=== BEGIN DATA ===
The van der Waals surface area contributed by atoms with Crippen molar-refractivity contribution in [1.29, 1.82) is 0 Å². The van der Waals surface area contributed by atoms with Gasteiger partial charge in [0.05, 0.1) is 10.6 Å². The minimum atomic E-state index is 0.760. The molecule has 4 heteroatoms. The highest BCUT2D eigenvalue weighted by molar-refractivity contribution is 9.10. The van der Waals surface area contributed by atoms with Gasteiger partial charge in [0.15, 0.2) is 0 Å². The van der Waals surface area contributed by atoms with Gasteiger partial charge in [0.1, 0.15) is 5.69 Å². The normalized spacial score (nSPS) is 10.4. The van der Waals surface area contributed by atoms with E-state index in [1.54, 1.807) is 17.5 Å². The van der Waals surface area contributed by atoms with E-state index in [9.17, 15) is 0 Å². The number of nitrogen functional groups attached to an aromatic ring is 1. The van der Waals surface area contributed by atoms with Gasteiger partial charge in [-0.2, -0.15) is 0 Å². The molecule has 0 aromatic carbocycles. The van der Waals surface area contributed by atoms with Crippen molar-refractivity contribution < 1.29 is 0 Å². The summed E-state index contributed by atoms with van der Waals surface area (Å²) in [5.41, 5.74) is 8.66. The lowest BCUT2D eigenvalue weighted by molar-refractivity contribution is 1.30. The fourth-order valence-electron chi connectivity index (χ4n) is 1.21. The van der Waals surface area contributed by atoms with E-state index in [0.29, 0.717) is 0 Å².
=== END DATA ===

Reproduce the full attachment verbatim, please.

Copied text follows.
The van der Waals surface area contributed by atoms with Crippen molar-refractivity contribution in [1.29, 1.82) is 0 Å². The van der Waals surface area contributed by atoms with Gasteiger partial charge in [0.05, 0.1) is 10.6 Å². The minimum atomic E-state index is 0.760. The molecule has 4 heteroatoms. The highest BCUT2D eigenvalue weighted by molar-refractivity contribution is 9.10. The van der Waals surface area contributed by atoms with Gasteiger partial charge in [0.15, 0.2) is 0 Å². The van der Waals surface area contributed by atoms with Gasteiger partial charge in [0.1, 0.15) is 5.69 Å². The normalized spacial score (nSPS) is 10.4. The van der Waals surface area contributed by atoms with E-state index in [1.54, 1.807) is 17.5 Å². The van der Waals surface area contributed by atoms with E-state index in [9.17, 15) is 0 Å². The number of nitrogen functional groups attached to an aromatic ring is 1. The van der Waals surface area contributed by atoms with Gasteiger partial charge in [-0.2, -0.15) is 0 Å². The molecule has 0 aromatic carbocycles. The van der Waals surface area contributed by atoms with Crippen molar-refractivity contribution < 1.29 is 0 Å². The summed E-state index contributed by atoms with van der Waals surface area (Å²) in [5.41, 5.74) is 8.66. The lowest BCUT2D eigenvalue weighted by molar-refractivity contribution is 1.30. The fourth-order valence-electron chi connectivity index (χ4n) is 1.21. The van der Waals surface area contributed by atoms with E-state index in [0.29, 0.717) is 0 Å².